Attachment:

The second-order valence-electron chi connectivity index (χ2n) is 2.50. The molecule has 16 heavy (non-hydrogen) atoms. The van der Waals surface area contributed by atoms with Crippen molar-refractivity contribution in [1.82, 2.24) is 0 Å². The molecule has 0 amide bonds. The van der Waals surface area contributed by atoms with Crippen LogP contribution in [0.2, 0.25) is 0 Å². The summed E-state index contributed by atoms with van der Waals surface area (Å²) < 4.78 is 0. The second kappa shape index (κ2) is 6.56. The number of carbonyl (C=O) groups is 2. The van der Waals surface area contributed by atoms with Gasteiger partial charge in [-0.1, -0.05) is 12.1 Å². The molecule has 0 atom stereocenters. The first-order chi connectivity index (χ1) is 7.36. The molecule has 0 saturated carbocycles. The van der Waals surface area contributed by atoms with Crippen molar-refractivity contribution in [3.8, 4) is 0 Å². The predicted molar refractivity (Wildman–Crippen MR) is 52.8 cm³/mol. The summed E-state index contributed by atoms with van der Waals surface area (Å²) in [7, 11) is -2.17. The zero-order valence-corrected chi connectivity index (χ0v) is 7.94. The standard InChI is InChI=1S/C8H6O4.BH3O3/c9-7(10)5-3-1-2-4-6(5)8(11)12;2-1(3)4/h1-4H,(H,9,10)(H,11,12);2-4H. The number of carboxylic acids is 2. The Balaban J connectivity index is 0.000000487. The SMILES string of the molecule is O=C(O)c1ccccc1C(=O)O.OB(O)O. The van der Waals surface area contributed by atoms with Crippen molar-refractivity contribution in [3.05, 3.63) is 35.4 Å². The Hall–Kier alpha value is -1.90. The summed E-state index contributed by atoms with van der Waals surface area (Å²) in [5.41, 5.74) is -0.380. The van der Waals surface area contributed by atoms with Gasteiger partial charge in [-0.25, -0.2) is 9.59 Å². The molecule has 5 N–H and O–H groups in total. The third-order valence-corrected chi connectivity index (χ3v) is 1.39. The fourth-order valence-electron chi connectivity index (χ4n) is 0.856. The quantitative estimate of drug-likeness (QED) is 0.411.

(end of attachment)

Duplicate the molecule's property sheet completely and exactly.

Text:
The second-order valence-electron chi connectivity index (χ2n) is 2.50. The molecule has 16 heavy (non-hydrogen) atoms. The van der Waals surface area contributed by atoms with Crippen molar-refractivity contribution in [1.82, 2.24) is 0 Å². The molecule has 0 amide bonds. The van der Waals surface area contributed by atoms with Crippen LogP contribution in [0.2, 0.25) is 0 Å². The summed E-state index contributed by atoms with van der Waals surface area (Å²) < 4.78 is 0. The second kappa shape index (κ2) is 6.56. The number of carbonyl (C=O) groups is 2. The van der Waals surface area contributed by atoms with Gasteiger partial charge in [-0.1, -0.05) is 12.1 Å². The molecule has 0 atom stereocenters. The first-order chi connectivity index (χ1) is 7.36. The molecule has 0 saturated carbocycles. The van der Waals surface area contributed by atoms with Crippen molar-refractivity contribution in [3.8, 4) is 0 Å². The predicted molar refractivity (Wildman–Crippen MR) is 52.8 cm³/mol. The summed E-state index contributed by atoms with van der Waals surface area (Å²) in [7, 11) is -2.17. The zero-order valence-corrected chi connectivity index (χ0v) is 7.94. The standard InChI is InChI=1S/C8H6O4.BH3O3/c9-7(10)5-3-1-2-4-6(5)8(11)12;2-1(3)4/h1-4H,(H,9,10)(H,11,12);2-4H. The number of carboxylic acids is 2. The Balaban J connectivity index is 0.000000487. The SMILES string of the molecule is O=C(O)c1ccccc1C(=O)O.OB(O)O. The van der Waals surface area contributed by atoms with Crippen molar-refractivity contribution in [3.05, 3.63) is 35.4 Å². The Hall–Kier alpha value is -1.90. The summed E-state index contributed by atoms with van der Waals surface area (Å²) in [5.41, 5.74) is -0.380. The van der Waals surface area contributed by atoms with Gasteiger partial charge in [-0.25, -0.2) is 9.59 Å². The molecule has 5 N–H and O–H groups in total. The third-order valence-corrected chi connectivity index (χ3v) is 1.39. The fourth-order valence-electron chi connectivity index (χ4n) is 0.856. The quantitative estimate of drug-likeness (QED) is 0.411.